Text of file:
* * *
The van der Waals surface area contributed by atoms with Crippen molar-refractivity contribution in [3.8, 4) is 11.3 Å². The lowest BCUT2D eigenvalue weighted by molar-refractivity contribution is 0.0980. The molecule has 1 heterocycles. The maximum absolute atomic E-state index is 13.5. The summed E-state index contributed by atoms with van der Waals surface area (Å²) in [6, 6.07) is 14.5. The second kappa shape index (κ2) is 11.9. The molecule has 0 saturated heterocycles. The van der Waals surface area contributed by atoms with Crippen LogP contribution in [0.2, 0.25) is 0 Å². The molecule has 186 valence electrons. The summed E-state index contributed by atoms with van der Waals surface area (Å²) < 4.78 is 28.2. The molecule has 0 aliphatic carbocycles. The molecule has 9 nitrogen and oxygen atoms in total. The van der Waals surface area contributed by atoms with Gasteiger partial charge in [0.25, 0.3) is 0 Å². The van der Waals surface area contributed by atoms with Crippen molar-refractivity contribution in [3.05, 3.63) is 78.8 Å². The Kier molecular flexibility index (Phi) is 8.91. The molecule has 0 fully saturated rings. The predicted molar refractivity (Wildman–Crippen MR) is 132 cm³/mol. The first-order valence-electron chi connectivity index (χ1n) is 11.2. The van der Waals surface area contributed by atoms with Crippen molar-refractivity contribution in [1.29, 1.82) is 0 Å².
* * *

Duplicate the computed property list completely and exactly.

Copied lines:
The van der Waals surface area contributed by atoms with Crippen molar-refractivity contribution in [3.8, 4) is 11.3 Å². The lowest BCUT2D eigenvalue weighted by molar-refractivity contribution is 0.0980. The molecule has 1 heterocycles. The maximum absolute atomic E-state index is 13.5. The summed E-state index contributed by atoms with van der Waals surface area (Å²) in [6, 6.07) is 14.5. The second kappa shape index (κ2) is 11.9. The molecule has 0 saturated heterocycles. The van der Waals surface area contributed by atoms with Crippen LogP contribution in [0.2, 0.25) is 0 Å². The molecule has 186 valence electrons. The summed E-state index contributed by atoms with van der Waals surface area (Å²) < 4.78 is 28.2. The molecule has 0 aliphatic carbocycles. The molecule has 9 nitrogen and oxygen atoms in total. The van der Waals surface area contributed by atoms with Gasteiger partial charge in [0.25, 0.3) is 0 Å². The van der Waals surface area contributed by atoms with Crippen molar-refractivity contribution in [3.05, 3.63) is 78.8 Å². The Kier molecular flexibility index (Phi) is 8.91. The molecule has 0 fully saturated rings. The predicted molar refractivity (Wildman–Crippen MR) is 132 cm³/mol. The first-order valence-electron chi connectivity index (χ1n) is 11.2. The van der Waals surface area contributed by atoms with Crippen molar-refractivity contribution in [1.29, 1.82) is 0 Å².